The government argues that tighter controls are needed to check the rise of anti-immigration populists, who are on the march across Europe from Berlin to
Budapest after suffering a setback in last year's French elections.
“I fear that if we do not resolve the problem facing us… others will do it without any humanity,” Interior Minister Gerard Collomb said earlier this
The bill aims to both cut waiting times for asylum applications — from around a year currently to six months — and make it easier to deport those
turned down as “economic” migrants.
The right-wing opposition say the bill is too soft but left-wing parties and NGOs have branded it repressive.
“We cannot take on the misery of the world,” Macron, who campaigned as a champion of open borders but has adopted a tough line on migration since
taking office, said in an interview with BFMTV on Sunday.
Protest outside the French parliament against the new immigration bill. Photo: AFP
Macron pointed to the “ticking bomb” of population growth in Africa, wars and climate change among factors that would continue driving migration to
Europe in the years to come.
Faced with an “unprecedented” wave of arrivals the government would focus on welcoming those whose lives were at risk in their country of origin, he
France received a record 100,000 asylum applications last year, bucking the general trend in Europe, where the number of asylum seekers halved between
2016 and 2017.
A shortage of accommodation means many wind up on the streets of Paris, or the northern port of Calais, a gateway to Britain, where a squalid camp
housing thousands of migrants was razed by the state in late 2016.
A February survey by pollsters BVA showed 63 percent of voters felt there were too many immigrants in France, home to around six million people who were
born in another country.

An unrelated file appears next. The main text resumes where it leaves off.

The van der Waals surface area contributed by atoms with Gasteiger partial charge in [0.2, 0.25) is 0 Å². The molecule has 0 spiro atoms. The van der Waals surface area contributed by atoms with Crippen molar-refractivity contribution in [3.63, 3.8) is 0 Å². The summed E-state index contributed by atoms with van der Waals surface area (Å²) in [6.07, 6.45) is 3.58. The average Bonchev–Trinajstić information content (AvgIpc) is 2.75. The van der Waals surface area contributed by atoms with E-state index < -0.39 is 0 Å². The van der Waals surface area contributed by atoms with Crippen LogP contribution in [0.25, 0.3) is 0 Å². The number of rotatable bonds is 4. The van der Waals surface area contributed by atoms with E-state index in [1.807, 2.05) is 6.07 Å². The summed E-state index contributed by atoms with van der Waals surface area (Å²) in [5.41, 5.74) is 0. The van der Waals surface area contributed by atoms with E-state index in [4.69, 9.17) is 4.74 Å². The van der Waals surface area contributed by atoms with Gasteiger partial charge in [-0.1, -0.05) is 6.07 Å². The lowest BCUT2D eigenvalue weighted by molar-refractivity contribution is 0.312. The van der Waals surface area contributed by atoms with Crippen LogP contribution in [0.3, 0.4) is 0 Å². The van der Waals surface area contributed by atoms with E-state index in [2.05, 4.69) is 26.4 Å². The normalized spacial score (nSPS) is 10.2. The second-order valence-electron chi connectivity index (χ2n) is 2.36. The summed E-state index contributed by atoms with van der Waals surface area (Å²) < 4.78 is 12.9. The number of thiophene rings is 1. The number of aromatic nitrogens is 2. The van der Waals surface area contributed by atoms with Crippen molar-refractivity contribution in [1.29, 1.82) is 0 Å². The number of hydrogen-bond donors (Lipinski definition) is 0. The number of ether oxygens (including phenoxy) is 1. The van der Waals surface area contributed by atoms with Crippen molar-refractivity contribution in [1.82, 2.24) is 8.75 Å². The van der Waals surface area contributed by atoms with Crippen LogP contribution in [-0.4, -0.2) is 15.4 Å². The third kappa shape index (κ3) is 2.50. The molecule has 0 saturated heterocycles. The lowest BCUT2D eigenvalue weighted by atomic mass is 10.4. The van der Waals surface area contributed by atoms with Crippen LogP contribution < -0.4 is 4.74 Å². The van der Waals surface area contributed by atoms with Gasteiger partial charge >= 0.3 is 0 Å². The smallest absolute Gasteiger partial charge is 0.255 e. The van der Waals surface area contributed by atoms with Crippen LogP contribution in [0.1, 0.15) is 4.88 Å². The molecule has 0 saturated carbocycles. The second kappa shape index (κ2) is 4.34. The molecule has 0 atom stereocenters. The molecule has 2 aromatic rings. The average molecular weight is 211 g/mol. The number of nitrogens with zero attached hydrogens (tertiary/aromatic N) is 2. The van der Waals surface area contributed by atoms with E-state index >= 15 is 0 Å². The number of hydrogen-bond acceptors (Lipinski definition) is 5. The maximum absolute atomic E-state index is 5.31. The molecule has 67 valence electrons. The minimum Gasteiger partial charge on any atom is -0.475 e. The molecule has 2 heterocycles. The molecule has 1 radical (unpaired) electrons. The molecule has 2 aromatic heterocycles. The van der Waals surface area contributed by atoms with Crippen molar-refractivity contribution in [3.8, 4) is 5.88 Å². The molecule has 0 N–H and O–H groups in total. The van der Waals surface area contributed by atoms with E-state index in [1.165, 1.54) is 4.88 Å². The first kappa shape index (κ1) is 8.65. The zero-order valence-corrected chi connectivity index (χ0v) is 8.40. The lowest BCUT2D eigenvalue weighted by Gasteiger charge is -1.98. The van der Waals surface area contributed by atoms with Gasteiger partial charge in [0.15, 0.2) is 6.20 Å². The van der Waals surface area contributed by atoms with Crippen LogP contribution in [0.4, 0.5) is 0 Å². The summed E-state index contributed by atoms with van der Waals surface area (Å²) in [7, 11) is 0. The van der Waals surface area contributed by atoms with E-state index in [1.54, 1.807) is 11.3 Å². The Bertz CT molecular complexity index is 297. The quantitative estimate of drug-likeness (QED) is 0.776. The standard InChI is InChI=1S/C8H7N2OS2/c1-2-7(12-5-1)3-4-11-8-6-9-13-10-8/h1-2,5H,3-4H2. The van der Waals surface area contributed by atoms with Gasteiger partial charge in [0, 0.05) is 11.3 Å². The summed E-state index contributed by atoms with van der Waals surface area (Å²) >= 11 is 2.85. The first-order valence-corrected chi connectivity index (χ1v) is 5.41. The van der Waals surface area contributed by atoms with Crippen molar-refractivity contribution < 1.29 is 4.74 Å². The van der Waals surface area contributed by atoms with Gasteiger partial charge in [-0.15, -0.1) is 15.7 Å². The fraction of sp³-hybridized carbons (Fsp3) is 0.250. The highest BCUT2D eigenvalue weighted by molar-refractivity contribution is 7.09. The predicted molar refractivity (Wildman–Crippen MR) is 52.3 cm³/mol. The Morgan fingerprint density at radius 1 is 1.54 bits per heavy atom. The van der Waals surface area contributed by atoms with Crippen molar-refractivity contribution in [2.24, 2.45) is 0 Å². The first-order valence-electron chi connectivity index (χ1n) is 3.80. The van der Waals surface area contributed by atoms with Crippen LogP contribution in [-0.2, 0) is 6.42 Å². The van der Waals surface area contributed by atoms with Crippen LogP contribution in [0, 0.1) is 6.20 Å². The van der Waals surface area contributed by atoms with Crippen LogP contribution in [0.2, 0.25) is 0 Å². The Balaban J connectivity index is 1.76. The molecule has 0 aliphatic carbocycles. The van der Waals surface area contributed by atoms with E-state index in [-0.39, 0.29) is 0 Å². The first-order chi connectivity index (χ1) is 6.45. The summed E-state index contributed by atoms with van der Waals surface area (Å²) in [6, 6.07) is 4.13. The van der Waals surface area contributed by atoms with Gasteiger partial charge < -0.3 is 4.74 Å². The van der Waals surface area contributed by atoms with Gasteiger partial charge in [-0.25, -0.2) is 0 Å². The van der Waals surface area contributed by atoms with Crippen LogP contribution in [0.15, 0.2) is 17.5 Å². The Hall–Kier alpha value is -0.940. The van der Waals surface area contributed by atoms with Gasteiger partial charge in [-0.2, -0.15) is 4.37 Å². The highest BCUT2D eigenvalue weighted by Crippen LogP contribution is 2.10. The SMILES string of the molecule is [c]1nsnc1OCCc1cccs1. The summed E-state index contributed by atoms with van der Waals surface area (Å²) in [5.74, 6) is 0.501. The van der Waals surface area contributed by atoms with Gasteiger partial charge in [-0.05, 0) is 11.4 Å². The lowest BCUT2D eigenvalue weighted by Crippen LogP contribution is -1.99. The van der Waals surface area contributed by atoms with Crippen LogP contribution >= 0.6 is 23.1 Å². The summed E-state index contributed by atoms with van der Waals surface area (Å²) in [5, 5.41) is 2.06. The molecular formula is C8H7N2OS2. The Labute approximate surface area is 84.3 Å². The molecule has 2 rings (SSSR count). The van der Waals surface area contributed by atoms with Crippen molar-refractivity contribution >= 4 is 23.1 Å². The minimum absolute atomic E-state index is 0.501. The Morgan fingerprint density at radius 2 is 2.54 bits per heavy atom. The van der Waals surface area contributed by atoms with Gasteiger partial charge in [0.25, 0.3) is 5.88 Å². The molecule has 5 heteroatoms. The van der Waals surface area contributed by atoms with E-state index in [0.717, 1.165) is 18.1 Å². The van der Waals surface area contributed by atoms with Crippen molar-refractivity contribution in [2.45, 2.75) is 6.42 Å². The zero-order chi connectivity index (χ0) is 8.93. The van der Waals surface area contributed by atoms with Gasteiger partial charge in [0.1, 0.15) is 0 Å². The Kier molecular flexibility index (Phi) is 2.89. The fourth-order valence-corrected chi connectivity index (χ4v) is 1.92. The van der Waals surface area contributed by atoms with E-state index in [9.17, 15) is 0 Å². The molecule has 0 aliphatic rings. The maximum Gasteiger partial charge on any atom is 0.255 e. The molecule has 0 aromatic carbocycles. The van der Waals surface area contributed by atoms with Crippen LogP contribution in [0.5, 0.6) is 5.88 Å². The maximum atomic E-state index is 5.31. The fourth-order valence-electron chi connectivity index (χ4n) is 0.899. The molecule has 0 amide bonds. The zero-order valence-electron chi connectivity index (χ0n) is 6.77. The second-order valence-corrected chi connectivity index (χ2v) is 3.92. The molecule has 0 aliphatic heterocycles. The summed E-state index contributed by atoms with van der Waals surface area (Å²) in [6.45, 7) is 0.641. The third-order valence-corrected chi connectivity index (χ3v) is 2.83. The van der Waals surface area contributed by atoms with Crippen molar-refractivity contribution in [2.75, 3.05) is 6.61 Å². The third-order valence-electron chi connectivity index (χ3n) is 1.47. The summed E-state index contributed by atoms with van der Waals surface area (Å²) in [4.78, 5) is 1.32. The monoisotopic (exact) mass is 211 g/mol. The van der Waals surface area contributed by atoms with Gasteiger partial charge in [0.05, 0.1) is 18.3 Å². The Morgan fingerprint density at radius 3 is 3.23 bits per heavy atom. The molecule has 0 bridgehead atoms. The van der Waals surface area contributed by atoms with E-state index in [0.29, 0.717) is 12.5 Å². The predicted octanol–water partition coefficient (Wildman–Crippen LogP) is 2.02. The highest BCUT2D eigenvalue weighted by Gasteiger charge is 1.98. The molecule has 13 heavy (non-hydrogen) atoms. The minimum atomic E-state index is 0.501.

'Unworthy of France'
On Monday, France's human rights ombudsman Jacques Toubon slammed the “unacceptable conditions” facing around 1,000 migrants packed into a new
tented camp along a canal in northeast Paris.
“We cannot remain on this path which is unworthy of France's welcoming tradition and increasingly difficult for some of our fellow citizens,” Collomb, one of the more hawkish figures in Macron's left-right administration, argued in parliament this week.
The bill doubles the time that failed asylum seekers can be detained to 90 days, making it easier to deport them.
It also reduces the time they have to lodge their application from 120 to 90 days and gives them just two weeks to appeal if unsuccessful, a period slammed by NGOs as far too short to gather more evidence in support of their claim.
Once accepted, however, refugees will be given more help to integrate, by, for instance, gaining the right to work and being given more French classes.
The tents of undocumented migrants where they have been camping outside the prefecture of the Bouches-du-Rhone department in Marseille. Photo: AFP
The government has defended the legislation as balanced but several members of Macron's usually compliant Republic on the Move (LREM) party have vowed to reject the bill or abstain when it is put to a vote Friday.
“This bill stigmatises foreigners,” Francois-Michel Lambert, a LREM lawmaker representing the southern Bouches-du-Rhone region, told BFMTV.
Delphine Bagarry, an MP representing Alpes-de-Haute-Provence, told France Inter radio that while she supports the need to shorten the agonising wait for
asylum, “it cannot be at the expense of their right to a defence”.
Fearing that any sign of weakness could embolden dissidents to break ranks on other issues, party leader Richard Ferrand has threatened LREM naysayers
But the bill is expected to pass, despite strong opposition from far-right leader Marine Le Pen — the runner-up to Macron in last year's election — and
the conservative opposition Republicans.
The Republicans' hardline leader Laurent Wauquiez charged that Macron's presidency was on course to legalise “a million more immigrants” by 2022.
Right-wingers have also argued that provisions allowing underage refugees to bring siblings to live with them in France will have a “pull effect” on migration.
by AFP's Clare Byrne